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October 2019 Issue
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Lighten the load

Fully packed for a five day tramp, Jo’s pack is both small and light. David Norton

I love reading about the lengths people will go to lighten their pack. I find it fascinating, mostly because of what I imagine to be the miserableness of the trip some people willingly endure in order to carry a lighter pack.

We’ve all heard how cutting your toothbrush in half or wearing trail running shoes instead of boots can cut grams from your pack weight. But true ultra-lighters (and I even know a couple) don’t pack stoves or cookware on their multi-day tramps. They just eat cold food and if the hut doesn’t have a fire and spare billy, they can’t even enjoy a hot cup of tea. They’re such weight scrooges they probably don’t even take tea bags in the first place. Where’s the joy in eating muesli bars and scroggin and sipping cold water at the end of the day?

I’m definitely of the view that any tramp, no matter how good or bad, can be improved by a few ‘luxuries’. The joy you get from a simple warm meal, endless cups of tea and reading a book on a pit day adds to the experience.

True lightweight trampers would never pack such items. They are like creative geniuses who must suffer for their art.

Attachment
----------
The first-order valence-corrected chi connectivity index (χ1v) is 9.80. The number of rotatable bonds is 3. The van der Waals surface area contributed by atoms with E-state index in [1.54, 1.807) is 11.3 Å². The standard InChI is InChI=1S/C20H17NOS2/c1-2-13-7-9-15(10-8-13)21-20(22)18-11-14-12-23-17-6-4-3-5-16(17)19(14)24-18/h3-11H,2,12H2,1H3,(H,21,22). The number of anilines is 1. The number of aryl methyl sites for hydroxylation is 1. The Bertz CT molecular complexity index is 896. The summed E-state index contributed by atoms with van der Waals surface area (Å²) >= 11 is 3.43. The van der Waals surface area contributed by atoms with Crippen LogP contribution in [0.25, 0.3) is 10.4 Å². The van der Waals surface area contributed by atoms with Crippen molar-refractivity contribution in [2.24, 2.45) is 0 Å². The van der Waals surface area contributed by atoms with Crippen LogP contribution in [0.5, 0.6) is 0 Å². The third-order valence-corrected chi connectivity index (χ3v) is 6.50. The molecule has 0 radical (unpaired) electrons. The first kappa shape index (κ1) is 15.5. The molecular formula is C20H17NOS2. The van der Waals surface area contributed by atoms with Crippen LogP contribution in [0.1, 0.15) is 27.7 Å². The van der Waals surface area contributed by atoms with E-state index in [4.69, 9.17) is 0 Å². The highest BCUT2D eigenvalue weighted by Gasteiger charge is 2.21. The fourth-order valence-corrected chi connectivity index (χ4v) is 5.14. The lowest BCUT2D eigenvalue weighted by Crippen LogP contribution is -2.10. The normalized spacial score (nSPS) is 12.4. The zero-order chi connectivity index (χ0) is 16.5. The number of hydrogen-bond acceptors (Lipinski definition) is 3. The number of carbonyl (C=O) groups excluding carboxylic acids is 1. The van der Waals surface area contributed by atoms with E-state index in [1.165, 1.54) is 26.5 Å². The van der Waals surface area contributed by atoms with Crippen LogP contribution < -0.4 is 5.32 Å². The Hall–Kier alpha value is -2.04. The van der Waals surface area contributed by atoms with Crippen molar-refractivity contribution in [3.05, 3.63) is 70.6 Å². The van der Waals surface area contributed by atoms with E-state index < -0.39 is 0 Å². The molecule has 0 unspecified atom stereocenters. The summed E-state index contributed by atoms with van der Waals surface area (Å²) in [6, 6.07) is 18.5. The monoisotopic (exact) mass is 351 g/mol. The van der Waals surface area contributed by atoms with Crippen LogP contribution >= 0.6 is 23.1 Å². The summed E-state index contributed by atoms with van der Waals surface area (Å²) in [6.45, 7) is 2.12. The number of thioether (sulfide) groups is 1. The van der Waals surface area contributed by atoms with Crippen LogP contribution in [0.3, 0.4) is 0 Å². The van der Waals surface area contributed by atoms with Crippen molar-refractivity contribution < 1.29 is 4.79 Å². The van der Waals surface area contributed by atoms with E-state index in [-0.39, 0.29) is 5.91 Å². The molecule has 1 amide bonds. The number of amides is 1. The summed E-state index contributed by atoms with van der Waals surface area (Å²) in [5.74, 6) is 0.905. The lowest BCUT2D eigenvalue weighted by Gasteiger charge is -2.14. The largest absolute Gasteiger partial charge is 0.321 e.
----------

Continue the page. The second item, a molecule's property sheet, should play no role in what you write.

That’s not for me, thanks. But over the years, I have refined my gear to the point I’m now carrying significantly less weight than I once used to. And now I know I can go even lighter without compromising on the few luxuries I do pack, thanks to Jo Stilwell’s story ‘A weight obsession and it’s not my body’. In it, Jo explains how she reduced her pack weight not because she’s an ultra-lightweight fanatic but because she wants to keep tramping for years to come. A lighter pack is easier on her body.

According to Jo, everyone can do it – it’s just a matter of refinement. Retire a bit of gear, swap out a heavy item for a lighter alternative, eat carefully-planned homemade dehy meals, but always pack coffee and a Kindle.

Jo admits she’ll never be inducted into the lightweight tramping hall of fame, but who’d want to be if the savings in weight mean sacrificing your favourite gear, good food and cup after glorious cup of tea?
Maybe there’s something else about being an ultra-lightweight tramper that I’m missing. If you’re experienced at it, please let me know.